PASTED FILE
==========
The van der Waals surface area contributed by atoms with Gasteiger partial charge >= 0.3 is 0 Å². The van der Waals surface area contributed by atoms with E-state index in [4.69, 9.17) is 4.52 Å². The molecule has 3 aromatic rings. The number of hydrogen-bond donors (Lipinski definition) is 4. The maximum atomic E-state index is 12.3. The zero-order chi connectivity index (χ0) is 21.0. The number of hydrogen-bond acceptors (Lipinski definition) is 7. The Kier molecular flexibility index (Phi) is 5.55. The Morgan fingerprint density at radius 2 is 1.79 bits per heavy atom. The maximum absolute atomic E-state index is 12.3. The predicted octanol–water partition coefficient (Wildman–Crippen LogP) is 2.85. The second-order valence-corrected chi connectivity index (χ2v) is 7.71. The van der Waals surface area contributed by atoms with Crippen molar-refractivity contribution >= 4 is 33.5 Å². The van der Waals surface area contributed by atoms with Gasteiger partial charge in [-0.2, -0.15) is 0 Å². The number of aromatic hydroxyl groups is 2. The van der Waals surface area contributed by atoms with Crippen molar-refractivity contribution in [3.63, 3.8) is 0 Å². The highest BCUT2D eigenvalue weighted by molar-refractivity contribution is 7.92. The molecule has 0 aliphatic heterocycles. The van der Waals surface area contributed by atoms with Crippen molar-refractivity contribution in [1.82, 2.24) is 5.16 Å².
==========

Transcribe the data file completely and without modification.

The van der Waals surface area contributed by atoms with Gasteiger partial charge >= 0.3 is 0 Å². The van der Waals surface area contributed by atoms with E-state index in [4.69, 9.17) is 4.52 Å². The molecule has 3 aromatic rings. The number of hydrogen-bond donors (Lipinski definition) is 4. The maximum atomic E-state index is 12.3. The zero-order chi connectivity index (χ0) is 21.0. The number of hydrogen-bond acceptors (Lipinski definition) is 7. The Kier molecular flexibility index (Phi) is 5.55. The Morgan fingerprint density at radius 2 is 1.79 bits per heavy atom. The maximum absolute atomic E-state index is 12.3. The predicted octanol–water partition coefficient (Wildman–Crippen LogP) is 2.85. The second-order valence-corrected chi connectivity index (χ2v) is 7.71. The van der Waals surface area contributed by atoms with Crippen molar-refractivity contribution >= 4 is 33.5 Å². The van der Waals surface area contributed by atoms with Gasteiger partial charge in [-0.2, -0.15) is 0 Å². The number of aromatic hydroxyl groups is 2. The van der Waals surface area contributed by atoms with Crippen molar-refractivity contribution in [3.63, 3.8) is 0 Å². The highest BCUT2D eigenvalue weighted by molar-refractivity contribution is 7.92. The molecule has 0 aliphatic heterocycles. The van der Waals surface area contributed by atoms with Crippen molar-refractivity contribution in [1.82, 2.24) is 5.16 Å².